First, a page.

What should I test?

There are lots of ways to approaching testing and optimization. You can be more opportunistic and test pages or elements ad hoc. There can be some success, but it’s often by chance. Being more methodical about what you test and where you test can yield much higher returns.¬†Assuming you’ve got an overall strategy in place, you need to determine what you should test and where. (If you haven’t got the foundations yet, take a look at my previous post on Taking optimization from strategy to execution.)

Where to test

Take a look at your sites top pages for traffic and conversion. If a lot of visitors are going to these pages, there must be something worth looking at. Your home page is a good start, but depending on what line of business you’re in, it might be tough to know what visitors’ intent is. At Adobe, we get millions of visitors a month coming to our site just to download the Flash plugin or Adobe Reader. Others come because they recalled advertising they saw and just typed in the URL.

You can leverage search keywords to see what landing pages or preferred landing pages the visitors have been driven to, and leverage those pages as well.

Test types  

There are lots of types of things to test:

  • Content
  • Appearance (creative execution)
  • Layout
  • Functionality
  • Existence (does having an element on a page matter)

Content and appearance are the easiest things to test. As long as you have the means to have well written content and/or well executed design, it’s fairly easy to implement.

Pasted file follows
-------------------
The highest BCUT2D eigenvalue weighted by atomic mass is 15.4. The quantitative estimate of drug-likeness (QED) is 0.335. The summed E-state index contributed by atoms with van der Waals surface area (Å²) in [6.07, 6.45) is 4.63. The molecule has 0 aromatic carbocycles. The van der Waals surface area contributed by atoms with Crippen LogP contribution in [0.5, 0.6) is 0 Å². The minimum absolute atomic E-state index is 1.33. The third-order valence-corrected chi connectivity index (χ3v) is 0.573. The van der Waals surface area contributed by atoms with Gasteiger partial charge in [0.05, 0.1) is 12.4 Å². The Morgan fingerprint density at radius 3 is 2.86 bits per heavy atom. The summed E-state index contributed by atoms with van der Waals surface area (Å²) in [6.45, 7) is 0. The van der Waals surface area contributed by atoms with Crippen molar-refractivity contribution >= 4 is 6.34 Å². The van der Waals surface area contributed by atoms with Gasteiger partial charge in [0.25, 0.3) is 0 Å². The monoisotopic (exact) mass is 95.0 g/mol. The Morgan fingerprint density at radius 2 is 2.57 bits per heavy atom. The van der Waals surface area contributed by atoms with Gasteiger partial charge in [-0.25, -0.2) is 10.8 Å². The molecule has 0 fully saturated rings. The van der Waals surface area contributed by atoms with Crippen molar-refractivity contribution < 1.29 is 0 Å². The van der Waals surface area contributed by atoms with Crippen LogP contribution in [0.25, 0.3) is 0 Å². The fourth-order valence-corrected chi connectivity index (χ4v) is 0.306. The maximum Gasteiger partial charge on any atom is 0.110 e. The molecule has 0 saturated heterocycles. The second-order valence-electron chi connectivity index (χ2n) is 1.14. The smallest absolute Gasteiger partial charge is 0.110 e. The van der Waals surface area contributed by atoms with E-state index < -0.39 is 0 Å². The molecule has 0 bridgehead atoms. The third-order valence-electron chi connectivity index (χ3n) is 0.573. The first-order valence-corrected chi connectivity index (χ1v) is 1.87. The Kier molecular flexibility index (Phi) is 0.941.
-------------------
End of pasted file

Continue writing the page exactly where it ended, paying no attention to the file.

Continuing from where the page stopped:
Layout and functionality require a bit more work. And by someone who has web development skills.

Existence falls somewhere in the middle in terms of level of effort. It really depends on the page and it depends on what you’re removing or adding in.

A methodical approach 

It’s great to know all these different types of tests you can do, but now what? Ideally, you’d want to find out first which elements make a difference or do an existence test. Surprisingly on some of our web pages, we have actually experimented with removing the purchase “pod” to see if it makes a difference. In some cases, it actually doesn’t, so we’ve taken it off the page to clear up the clutter.

If you’ve determined you have the right elements, you can try moving the elements around (layout test) or treat them differently creatively (appearance test).

Lastly, and certainly easiest, you can experiment with content. You can try different positioning, specific words to define a feature of your product, or maybe experiment with catchy headlines.

Functionality is by far the toughest thing to test. And because it is, you have to have a pretty good reason to want to. Do you have access to usability studies or customer satisfaction reports from your site? These are good indicators if the user experience is amiss and you need to intervene.

You know your business best

Ultimately, you might find yourself weaving in and out of these different types of tests because of opportunities that present themselves. As long as you can continue to learn while you approach your testing program, you are well on your way.